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December 5, 2022

Accounting News Roundup: CFOs Still Love Spreadsheets; PwC Tries to Ballpark Sustainability; Double Standards on Facebook Access | 06.01.12

Spreadsheets Still a Crutch in the Financial Reporting Process [CFO]
Despite all the sophisticated tools at their disposal, CFOs and other finance executives still rely on spreadsheets when it matters — at financial-reporting time. More than 70% of the 1,100 global executives interviewed in a survey by Oracle and Accenture said they used spreadsheets to track and manage financial reporting on a daily basis. The findings of the survey, released this week, differed by country. In the United States, 76% of executives responding used spreadsheets daily, while in the United Kingdom, 86% of the respondents relied on them. 

Ad Blitz Ahead of California Vote on Cigarette Tax [WSJ]
A proposal to raise California's cigarette tax by $1 a pack is emerging as the highest-profile ballot item in Tuesday's primary election amid a barrage of ads on both sides. Known as Proposition 29, the measure would boost California's cigarette tax to $1.87 a pack from 87 cents. If passed, the measure would raise more than $700 million annually, which would go to fund research into cancer and other tobacco-related diseases, along with prevention and education programs.

The $1 million tax rate threshold's possible fiscal and political costs [DMWT]
Still won't phase John Boehner.
 
PwC Tries to Quantify Sustainability Value [AT]
Sustainability Valuation: An Oxymoron?, notes that measuring the value of sustainability to a company is challenging because it encompasses both the direct benefits that a company recognizes immediately, along with many longer-term, intangible benefits for which it can be harder to assign a dollar value, according to PwC.  At the same time, applying both direct and indirect valuation methods helps evaluate and prioritize the contribution sustainability initiatives make to shareholder value.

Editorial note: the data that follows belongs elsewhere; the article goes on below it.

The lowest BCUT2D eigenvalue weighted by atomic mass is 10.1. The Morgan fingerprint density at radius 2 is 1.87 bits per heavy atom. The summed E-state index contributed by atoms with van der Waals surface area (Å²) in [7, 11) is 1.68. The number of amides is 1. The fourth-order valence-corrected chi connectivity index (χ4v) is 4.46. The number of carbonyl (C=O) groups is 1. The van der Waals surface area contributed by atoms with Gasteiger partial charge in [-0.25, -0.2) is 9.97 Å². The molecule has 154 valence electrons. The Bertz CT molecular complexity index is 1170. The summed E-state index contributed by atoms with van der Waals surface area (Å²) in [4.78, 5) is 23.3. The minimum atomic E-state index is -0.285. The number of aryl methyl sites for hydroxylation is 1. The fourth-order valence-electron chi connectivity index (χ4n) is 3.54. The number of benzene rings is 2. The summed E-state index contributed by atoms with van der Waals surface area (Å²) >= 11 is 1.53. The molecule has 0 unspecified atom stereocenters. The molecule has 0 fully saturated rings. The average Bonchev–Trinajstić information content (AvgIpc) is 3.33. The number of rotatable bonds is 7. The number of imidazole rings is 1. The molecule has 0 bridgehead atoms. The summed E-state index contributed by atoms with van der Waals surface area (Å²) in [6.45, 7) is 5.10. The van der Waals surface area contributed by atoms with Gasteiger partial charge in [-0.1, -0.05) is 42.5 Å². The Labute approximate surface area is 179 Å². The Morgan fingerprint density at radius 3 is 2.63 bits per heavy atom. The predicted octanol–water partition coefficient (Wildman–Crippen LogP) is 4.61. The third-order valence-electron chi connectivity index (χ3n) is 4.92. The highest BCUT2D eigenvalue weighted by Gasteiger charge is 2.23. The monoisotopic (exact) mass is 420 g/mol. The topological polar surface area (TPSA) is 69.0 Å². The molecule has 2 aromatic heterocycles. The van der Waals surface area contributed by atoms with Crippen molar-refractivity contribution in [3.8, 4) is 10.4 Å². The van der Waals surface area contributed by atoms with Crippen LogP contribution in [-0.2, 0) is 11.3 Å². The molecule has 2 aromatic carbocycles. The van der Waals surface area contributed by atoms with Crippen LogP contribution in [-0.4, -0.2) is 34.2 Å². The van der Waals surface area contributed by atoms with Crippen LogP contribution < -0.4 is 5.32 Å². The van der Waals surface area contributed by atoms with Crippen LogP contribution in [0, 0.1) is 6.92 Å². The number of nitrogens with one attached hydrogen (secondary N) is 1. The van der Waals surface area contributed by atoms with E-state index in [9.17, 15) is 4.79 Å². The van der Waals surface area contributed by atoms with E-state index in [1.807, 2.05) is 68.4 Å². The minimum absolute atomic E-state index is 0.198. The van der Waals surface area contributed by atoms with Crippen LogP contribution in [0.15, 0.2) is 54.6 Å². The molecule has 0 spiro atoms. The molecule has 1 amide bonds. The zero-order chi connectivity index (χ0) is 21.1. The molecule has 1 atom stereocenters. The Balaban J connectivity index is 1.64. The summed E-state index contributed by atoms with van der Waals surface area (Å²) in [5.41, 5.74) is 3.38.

Candidate Maldonado and family business involved in tax dispute [LAT]

Former Lt. Gov. Abel Maldonado and his family's business are embroiled in a legal dispute over more than $4 million in taxes that the IRS says they owe, according to court documents. Maldonado, a Republican who is running for a congressional seat on the Central Coast, has co-owned a 6,000-acre Santa Maria farm that grows cauliflower, celery and strawberries. In April, he said he was severing his ties to the business, after reports of a battle in tax court over the IRS' contention that he and his wife owed the government $470,000.
 
No Facebook for You! [AWEB]

[S]omehow, it got into the heads of a bunch of decision makers that they have to block Facebook because employees ‒ especially younger ones ‒ will "spend all day talking to their friends." My favorite ironic conversation took place just the other week with a CPA whose firm blocks Facebook for junior staff but allows partners to use it. "So what do you use it for?" I inquired. "To talk to my kids," he replied.

Reymundo Carlos Escobedo, Suspected Drug Dealer, Mistakenly Sends Officer Text Messages For Methamphetamine Sale [AP]
Police say a drug dealer mistakenly sent messages to a California central coast police officer in an attempt to sell methamphetamines. The Santa Maria officer notified Santa Barbara County sheriff's detectives about the errant text messages early Tuesday. The officer and detectives then set up a meeting with the alleged drug dealer.

 

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